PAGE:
Even as tobacco companies, e-cigarette manufacturers and retailers claim that vaping is safe – and even vaping opponents acknowledge it is probably less harmful that cigarette smoking – recent research is pointing to potential health risks of inhaling vaporized nicotine and gels or from the second-hand vapor clouds they create.

A 2015 Harvard University study showed that 39 of 51 samples of vaping juices tested contained diacetyl, a chemical that when inhaled destroys the tiny airways in the lungs, resulting in a condition known as broncholitis obliterans. That potentially fatal condition was also found in workers who prepare microwave popcorn for packaging, giving the condition the nickname “popcorn lung.”

National health and research organizations decrying the use of e-cigarettes include the American Heart Association, American Lung Association, Centers for Disease Control and the office of the U.S. Surgeon General, which in late 2016 released its first detailed report on e-cigarette use by American youths.

The Surgeon General report notes the high rates of use of e-cigarettes by children as young as middle-school age and warns of the growing evidence of health risks.

The report said that in 2015 more than 3 million youths had used e-cigarettes in the past month, with rates highest among males, whites and Hispanics. The report noted that health problems resulting from nicotine use are heightened for young people, whose brains develop until age 25. The report said nicotine use in adolescence can disrupt brain circuits that control attention, learning and susceptibility to addiction. It can also reduce impulse control and cause mood disorders, the report said.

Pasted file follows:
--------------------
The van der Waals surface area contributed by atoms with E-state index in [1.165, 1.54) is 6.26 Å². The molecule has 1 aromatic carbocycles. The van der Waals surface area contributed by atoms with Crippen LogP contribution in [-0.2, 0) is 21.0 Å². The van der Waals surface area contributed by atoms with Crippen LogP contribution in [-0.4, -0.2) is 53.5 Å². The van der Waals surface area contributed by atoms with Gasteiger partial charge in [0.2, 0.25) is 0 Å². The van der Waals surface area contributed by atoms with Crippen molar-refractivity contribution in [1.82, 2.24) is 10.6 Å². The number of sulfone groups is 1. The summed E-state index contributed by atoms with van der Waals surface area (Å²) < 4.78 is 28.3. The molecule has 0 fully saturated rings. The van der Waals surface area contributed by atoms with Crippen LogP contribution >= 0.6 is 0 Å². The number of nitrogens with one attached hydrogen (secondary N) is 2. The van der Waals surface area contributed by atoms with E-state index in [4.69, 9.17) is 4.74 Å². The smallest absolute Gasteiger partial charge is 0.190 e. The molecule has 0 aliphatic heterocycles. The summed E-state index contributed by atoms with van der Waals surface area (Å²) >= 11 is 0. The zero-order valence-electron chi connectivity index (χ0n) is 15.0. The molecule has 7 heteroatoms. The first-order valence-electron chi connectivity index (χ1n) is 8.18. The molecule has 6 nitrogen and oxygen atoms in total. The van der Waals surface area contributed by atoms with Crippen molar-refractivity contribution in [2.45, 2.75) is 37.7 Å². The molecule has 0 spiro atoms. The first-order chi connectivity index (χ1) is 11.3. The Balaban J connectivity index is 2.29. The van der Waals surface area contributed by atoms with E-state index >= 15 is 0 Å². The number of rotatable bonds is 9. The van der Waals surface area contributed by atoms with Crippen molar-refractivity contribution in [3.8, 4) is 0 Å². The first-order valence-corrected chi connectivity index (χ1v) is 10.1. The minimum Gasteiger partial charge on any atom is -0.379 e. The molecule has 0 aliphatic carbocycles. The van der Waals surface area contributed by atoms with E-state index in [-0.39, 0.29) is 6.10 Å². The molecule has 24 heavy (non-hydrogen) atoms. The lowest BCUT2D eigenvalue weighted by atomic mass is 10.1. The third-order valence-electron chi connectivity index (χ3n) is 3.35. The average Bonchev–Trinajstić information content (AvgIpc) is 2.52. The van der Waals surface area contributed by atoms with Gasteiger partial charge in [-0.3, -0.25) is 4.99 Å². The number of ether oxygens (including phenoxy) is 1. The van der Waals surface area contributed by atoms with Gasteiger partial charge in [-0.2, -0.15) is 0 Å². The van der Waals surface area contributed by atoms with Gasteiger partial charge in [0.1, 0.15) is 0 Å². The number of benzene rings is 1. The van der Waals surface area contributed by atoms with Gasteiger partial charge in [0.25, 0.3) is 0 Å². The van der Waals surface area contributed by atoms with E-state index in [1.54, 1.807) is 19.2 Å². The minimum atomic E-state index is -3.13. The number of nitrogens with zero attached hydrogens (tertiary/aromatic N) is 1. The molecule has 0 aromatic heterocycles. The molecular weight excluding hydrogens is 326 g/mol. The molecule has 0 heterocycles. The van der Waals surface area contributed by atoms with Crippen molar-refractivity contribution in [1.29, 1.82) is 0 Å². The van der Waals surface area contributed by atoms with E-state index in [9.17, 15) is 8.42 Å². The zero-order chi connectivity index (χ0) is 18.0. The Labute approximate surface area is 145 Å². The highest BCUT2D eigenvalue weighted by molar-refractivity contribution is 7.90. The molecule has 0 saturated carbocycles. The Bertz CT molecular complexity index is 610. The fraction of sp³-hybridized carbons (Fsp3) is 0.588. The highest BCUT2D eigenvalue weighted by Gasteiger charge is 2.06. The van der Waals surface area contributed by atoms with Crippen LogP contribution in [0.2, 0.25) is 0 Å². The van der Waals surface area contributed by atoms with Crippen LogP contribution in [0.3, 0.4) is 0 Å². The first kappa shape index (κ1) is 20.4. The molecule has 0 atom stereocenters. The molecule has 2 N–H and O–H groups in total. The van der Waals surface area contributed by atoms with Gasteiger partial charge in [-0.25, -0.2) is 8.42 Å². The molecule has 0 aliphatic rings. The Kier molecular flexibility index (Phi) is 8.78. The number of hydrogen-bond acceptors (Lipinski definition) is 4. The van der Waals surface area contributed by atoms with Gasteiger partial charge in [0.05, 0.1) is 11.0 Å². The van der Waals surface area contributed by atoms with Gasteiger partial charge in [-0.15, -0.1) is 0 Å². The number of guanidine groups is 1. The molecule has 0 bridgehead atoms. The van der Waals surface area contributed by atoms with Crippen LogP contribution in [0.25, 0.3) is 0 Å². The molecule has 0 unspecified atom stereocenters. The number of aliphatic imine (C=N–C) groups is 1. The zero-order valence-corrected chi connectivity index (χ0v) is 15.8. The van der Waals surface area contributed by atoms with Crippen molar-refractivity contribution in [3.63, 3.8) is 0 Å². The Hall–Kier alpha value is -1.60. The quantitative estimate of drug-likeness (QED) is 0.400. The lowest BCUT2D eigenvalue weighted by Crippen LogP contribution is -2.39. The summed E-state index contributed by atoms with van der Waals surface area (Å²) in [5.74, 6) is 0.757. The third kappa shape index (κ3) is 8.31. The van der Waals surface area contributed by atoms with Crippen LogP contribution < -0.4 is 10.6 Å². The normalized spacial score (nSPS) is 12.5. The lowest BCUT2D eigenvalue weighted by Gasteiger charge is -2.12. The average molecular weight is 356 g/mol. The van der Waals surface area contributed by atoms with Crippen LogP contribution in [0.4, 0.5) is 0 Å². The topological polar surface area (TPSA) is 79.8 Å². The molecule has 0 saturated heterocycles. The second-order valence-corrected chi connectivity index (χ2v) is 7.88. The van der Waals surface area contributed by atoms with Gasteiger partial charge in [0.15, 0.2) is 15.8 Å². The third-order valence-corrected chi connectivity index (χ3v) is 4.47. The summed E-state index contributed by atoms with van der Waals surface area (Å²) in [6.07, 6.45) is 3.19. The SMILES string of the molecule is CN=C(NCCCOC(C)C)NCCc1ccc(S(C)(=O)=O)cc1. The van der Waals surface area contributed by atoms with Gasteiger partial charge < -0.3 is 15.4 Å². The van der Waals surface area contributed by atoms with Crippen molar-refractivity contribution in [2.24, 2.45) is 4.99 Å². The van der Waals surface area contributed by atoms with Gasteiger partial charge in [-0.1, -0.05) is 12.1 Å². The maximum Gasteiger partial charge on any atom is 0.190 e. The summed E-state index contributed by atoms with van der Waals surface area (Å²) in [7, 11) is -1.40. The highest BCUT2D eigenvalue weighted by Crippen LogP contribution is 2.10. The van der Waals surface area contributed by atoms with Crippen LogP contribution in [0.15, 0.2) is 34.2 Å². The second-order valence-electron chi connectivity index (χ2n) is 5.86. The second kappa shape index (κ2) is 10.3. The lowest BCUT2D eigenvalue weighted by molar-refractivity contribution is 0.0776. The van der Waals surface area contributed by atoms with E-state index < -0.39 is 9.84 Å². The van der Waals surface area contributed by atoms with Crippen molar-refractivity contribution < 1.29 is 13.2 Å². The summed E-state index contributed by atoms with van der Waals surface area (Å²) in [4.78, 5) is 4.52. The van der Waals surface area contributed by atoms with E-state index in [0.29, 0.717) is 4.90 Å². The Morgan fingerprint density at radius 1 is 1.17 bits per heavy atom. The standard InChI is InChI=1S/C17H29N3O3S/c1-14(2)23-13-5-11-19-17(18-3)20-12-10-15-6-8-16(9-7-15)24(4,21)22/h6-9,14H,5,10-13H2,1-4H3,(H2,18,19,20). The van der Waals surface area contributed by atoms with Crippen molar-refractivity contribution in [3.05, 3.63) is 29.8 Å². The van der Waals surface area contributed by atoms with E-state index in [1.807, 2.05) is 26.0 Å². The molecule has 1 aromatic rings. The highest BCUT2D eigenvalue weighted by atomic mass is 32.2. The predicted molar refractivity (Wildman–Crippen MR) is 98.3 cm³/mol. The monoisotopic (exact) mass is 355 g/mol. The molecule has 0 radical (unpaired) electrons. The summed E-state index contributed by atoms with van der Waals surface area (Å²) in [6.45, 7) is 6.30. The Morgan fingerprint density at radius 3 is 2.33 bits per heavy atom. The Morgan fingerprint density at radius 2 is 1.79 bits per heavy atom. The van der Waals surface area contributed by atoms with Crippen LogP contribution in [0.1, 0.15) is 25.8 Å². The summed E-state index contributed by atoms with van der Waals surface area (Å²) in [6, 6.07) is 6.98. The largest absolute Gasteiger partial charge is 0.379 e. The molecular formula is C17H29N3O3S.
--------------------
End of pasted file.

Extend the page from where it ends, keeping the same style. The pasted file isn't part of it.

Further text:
The Surgeon General report, found online at e-cigarettes.surgeongeneral.gov, also notes that in addition to nicotine and diacetyl, e-cigarette gels were found to contain benzene, a component of car exhaust, as well as heavy metals such as tin, nickel and lead.

The report includes a call to action for states, local communities and schools to use many of the same strategies that reduced cigarette smoking among youth, such as higher age limits on purchases, using pricing and tax policies to discourage sales to youths, stricter regulation of marketing to young people and educational initiatives to alert users to the potential dangers.

“We know a great deal about what works to effectively prevent tobacco use among young people,” the report said. “Now we must apply these strategies to e-cigarettes.”

In March, the American Heart Association joined several other health organizations to file a lawsuit demanding that the U.S. Food and Drug Administration reverse an agency decision to delay pre-market testing of e-cigarette products until 2022. The FDA had been set to begin testing vaping products this August.

In South Dakota, the heart association works to educate youth and adults on the potential dangers of e-cigarette use, said Chrissy Meyer, spokesperson for the association in the Dakotas.

The association’s main concerns about e-cigarettes are that the potential dangers of the vapors are not yet fully understood and that e-cigarette use may lead to use of more dangerous tobacco products like cigarettes, especially among youths.

“The products at the center of the lawsuit have become increasingly popular among youth,” Meyer said. “We don’t want to see this as something that starts them down the road to nicotine addiction and tobacco use.”

The heart association shares the worry of many other organizations that e-cigarettes, vaping products and the Juul devices are being marketed specifically to children.

Vaping products often have colorful labels or packaging that makes them look mysterious or stylish. They can be bought at vape shops, convenience stores or online. Facebook pages and websites for vaping shops often exhibit a counter-culture vibe or can appear sleek or a bit spooky. Their messages are clearly aimed at adults but could seem enticing to high-schoolers. Vaping manufacturers have started online networks to make it easy to buy products or find the nearest vaping shop.